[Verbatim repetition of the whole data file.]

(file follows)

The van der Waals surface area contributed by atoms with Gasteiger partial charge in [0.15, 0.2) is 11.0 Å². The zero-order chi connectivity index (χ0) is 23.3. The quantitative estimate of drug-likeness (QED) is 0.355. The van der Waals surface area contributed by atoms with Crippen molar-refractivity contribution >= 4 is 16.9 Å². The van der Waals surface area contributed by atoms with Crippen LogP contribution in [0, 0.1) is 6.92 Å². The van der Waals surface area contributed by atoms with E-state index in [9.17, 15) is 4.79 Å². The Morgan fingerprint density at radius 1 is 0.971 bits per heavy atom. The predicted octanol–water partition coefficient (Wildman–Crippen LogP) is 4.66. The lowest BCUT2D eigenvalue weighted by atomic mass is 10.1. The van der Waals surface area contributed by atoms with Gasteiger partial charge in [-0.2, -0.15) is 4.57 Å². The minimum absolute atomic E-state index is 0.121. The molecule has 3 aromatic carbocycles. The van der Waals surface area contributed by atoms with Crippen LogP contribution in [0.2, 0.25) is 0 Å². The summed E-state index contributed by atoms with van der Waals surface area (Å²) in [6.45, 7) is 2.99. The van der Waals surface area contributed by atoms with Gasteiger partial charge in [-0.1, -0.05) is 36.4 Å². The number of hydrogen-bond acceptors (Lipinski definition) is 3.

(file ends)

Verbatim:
The van der Waals surface area contributed by atoms with Gasteiger partial charge in [0.15, 0.2) is 11.0 Å². The zero-order chi connectivity index (χ0) is 23.3. The quantitative estimate of drug-likeness (QED) is 0.355. The van der Waals surface area contributed by atoms with Crippen molar-refractivity contribution >= 4 is 16.9 Å². The van der Waals surface area contributed by atoms with Crippen LogP contribution in [0, 0.1) is 6.92 Å². The van der Waals surface area contributed by atoms with E-state index in [9.17, 15) is 4.79 Å². The Morgan fingerprint density at radius 1 is 0.971 bits per heavy atom. The predicted octanol–water partition coefficient (Wildman–Crippen LogP) is 4.66. The lowest BCUT2D eigenvalue weighted by atomic mass is 10.1. The van der Waals surface area contributed by atoms with Gasteiger partial charge in [-0.2, -0.15) is 4.57 Å². The minimum absolute atomic E-state index is 0.121. The molecule has 3 aromatic carbocycles. The van der Waals surface area contributed by atoms with Crippen LogP contribution in [0.2, 0.25) is 0 Å². The summed E-state index contributed by atoms with van der Waals surface area (Å²) in [6.45, 7) is 2.99. The van der Waals surface area contributed by atoms with Gasteiger partial charge in [-0.1, -0.05) is 36.4 Å². The number of hydrogen-bond acceptors (Lipinski definition) is 3.